You don’t have to be paranoid to suspect the President (and many in the media) of ulterior motives, a hidden agenda. If you can get enough people to hate the oil companies, you might get the cap and trade bill passed. By the time they regret such hasty action, it will be too late to undo the damage. Cap and trade was given no chance for passage before the spill. The President pacified the environmental extremists by banning drilling in the Gulf for six months, adding to the rolls of the unemployed and increasing our dependence on foreign oil. To make the hidden agenda more believable, the President overreached by getting BP to agree to pay the lost wages incurred by workers who lost their jobs as the result of the President’s six month moratorium on drilling in the Gulf. The hidden agenda obviously includes getting cap and trade passed. It looks like “cap and trade, cap and trade, cap and trade” has displaced “jobs, jobs, jobs”.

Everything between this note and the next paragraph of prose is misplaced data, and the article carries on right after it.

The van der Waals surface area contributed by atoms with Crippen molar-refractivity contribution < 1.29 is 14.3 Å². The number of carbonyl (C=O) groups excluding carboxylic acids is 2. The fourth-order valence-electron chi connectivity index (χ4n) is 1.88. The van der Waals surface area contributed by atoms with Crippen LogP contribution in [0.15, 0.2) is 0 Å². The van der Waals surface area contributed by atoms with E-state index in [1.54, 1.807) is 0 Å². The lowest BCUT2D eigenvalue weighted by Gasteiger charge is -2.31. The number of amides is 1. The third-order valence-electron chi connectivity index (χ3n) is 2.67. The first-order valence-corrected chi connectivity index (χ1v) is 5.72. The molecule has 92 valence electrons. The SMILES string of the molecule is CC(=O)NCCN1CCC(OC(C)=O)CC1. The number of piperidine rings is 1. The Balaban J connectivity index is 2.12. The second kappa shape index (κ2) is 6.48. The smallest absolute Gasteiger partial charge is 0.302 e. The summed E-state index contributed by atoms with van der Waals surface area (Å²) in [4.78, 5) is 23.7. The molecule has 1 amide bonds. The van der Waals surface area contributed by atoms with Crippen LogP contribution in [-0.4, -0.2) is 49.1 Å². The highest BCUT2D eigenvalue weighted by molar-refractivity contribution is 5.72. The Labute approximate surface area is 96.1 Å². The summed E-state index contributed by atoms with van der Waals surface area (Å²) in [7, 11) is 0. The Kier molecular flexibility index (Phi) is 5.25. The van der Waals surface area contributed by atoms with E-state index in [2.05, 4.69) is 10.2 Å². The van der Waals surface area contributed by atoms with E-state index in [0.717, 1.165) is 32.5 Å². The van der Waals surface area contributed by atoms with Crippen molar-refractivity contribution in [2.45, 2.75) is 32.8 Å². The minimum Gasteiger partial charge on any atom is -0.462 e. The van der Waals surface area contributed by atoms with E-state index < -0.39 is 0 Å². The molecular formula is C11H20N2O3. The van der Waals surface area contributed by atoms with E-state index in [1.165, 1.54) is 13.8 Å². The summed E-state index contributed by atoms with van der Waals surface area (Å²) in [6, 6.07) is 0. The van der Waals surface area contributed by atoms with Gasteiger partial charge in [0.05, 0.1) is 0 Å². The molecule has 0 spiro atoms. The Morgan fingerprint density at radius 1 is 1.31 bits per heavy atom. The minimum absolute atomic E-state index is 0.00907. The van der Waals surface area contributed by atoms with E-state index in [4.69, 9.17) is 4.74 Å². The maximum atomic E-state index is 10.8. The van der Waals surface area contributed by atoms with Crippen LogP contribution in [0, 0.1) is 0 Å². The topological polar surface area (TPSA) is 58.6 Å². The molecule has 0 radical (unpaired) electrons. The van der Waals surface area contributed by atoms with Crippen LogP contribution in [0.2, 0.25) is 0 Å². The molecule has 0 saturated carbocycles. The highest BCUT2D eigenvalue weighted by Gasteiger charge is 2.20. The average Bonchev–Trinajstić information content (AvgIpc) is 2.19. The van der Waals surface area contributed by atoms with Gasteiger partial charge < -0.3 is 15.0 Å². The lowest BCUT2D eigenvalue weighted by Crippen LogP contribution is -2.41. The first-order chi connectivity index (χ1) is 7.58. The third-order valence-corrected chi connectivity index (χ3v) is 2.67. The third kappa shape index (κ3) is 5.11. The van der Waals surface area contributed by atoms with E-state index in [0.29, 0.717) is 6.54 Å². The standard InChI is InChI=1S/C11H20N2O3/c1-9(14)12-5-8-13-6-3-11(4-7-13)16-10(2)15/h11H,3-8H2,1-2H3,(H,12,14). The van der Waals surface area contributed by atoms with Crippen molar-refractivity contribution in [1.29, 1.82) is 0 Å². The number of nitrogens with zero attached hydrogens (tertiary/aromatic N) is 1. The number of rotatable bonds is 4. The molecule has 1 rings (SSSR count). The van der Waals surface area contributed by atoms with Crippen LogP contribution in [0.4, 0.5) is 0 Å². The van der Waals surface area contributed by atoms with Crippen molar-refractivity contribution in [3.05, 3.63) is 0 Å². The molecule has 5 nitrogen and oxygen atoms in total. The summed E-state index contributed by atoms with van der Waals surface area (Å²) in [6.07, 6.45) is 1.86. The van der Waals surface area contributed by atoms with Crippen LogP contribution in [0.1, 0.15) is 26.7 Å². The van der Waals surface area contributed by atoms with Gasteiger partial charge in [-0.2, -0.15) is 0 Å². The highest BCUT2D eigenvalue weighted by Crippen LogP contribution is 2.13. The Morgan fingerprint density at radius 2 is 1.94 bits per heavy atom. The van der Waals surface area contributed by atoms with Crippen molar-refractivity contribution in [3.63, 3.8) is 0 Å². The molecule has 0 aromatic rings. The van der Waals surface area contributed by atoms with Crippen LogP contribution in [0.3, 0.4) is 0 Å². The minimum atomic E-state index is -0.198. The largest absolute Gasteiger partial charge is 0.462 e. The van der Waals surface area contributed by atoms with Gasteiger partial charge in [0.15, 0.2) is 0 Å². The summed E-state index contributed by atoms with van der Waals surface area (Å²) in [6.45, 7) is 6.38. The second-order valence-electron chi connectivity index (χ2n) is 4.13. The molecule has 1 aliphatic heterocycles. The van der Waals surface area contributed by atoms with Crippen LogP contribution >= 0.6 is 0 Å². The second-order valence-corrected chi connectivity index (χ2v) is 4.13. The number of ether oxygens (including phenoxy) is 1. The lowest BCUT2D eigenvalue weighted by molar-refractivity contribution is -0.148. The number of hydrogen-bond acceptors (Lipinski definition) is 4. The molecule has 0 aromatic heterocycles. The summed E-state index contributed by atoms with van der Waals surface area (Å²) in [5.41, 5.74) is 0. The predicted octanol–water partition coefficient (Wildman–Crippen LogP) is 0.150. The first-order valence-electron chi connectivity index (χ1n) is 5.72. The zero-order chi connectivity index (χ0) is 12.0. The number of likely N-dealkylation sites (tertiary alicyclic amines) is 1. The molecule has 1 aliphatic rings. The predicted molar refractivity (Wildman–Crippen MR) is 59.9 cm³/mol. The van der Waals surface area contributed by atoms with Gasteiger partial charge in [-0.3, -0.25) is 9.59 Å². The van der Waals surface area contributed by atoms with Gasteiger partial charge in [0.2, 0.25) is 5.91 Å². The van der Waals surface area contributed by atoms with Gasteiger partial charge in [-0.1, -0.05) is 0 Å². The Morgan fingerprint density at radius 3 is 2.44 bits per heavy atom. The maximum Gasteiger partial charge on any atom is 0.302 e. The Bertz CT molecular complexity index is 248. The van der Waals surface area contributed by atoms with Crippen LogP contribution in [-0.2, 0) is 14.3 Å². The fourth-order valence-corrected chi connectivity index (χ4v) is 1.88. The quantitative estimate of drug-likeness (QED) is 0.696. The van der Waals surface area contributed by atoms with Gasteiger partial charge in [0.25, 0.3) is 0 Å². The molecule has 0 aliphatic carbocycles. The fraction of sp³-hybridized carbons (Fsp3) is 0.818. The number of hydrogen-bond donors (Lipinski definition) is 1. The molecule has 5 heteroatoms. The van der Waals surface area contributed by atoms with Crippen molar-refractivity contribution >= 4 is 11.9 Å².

The President employed a similar tactic when he nationalized GM, violating the bankruptcy laws by denying bondholders their rightful control of the future of those enterprises and gave the bondholders’ interest in GM to the unions instead, literally. He gave Chrysler to Fiat, The bondholders of both gave their consent, being afraid of having their asses kicked or having a boot on their necks.

When an executive uses threats to secure the “cooperation” of private businesses, we have a name for it, fascism. It is the kind of act we expect from Venezuela’s Chavez not from a President who swore to uphold the U.S. Constitution and its separation of powers. I believe the President’s behavior is ultra vires and that he has committed an impeachable offense.